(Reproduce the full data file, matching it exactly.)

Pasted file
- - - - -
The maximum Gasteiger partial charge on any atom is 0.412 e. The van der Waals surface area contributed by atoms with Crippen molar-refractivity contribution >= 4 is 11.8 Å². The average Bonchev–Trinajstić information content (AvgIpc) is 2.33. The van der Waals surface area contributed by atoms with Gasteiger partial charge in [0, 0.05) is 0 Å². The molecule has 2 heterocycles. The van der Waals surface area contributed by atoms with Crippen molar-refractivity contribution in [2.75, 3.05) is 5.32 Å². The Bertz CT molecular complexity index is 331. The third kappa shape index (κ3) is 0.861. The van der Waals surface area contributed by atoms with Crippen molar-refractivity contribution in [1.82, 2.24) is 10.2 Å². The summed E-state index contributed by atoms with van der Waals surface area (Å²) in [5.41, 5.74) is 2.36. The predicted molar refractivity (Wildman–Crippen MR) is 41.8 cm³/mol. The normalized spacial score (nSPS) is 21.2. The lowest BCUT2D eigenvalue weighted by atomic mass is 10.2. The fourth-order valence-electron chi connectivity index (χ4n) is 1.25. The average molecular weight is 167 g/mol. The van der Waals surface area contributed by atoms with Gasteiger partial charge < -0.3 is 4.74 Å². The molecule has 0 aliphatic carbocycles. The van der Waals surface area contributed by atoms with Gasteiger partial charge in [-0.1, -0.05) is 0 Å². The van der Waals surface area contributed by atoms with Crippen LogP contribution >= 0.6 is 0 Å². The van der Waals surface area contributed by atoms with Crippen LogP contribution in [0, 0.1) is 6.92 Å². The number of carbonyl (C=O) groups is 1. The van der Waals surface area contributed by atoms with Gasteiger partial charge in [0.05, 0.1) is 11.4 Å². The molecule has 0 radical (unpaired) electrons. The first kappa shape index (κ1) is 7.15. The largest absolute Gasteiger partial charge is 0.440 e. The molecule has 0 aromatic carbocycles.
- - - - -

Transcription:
The maximum Gasteiger partial charge on any atom is 0.412 e. The van der Waals surface area contributed by atoms with Crippen molar-refractivity contribution >= 4 is 11.8 Å². The average Bonchev–Trinajstić information content (AvgIpc) is 2.33. The van der Waals surface area contributed by atoms with Gasteiger partial charge in [0, 0.05) is 0 Å². The molecule has 2 heterocycles. The van der Waals surface area contributed by atoms with Crippen molar-refractivity contribution in [2.75, 3.05) is 5.32 Å². The Bertz CT molecular complexity index is 331. The third kappa shape index (κ3) is 0.861. The van der Waals surface area contributed by atoms with Crippen molar-refractivity contribution in [1.82, 2.24) is 10.2 Å². The summed E-state index contributed by atoms with van der Waals surface area (Å²) in [5.41, 5.74) is 2.36. The predicted molar refractivity (Wildman–Crippen MR) is 41.8 cm³/mol. The normalized spacial score (nSPS) is 21.2. The lowest BCUT2D eigenvalue weighted by atomic mass is 10.2. The fourth-order valence-electron chi connectivity index (χ4n) is 1.25. The average molecular weight is 167 g/mol. The van der Waals surface area contributed by atoms with Gasteiger partial charge < -0.3 is 4.74 Å². The molecule has 0 aliphatic carbocycles. The van der Waals surface area contributed by atoms with Gasteiger partial charge in [-0.1, -0.05) is 0 Å². The van der Waals surface area contributed by atoms with Crippen LogP contribution >= 0.6 is 0 Å². The van der Waals surface area contributed by atoms with Crippen LogP contribution in [0, 0.1) is 6.92 Å². The number of carbonyl (C=O) groups is 1. The van der Waals surface area contributed by atoms with Gasteiger partial charge in [0.05, 0.1) is 11.4 Å². The molecule has 0 radical (unpaired) electrons. The first kappa shape index (κ1) is 7.15. The largest absolute Gasteiger partial charge is 0.440 e. The molecule has 0 aromatic carbocycles.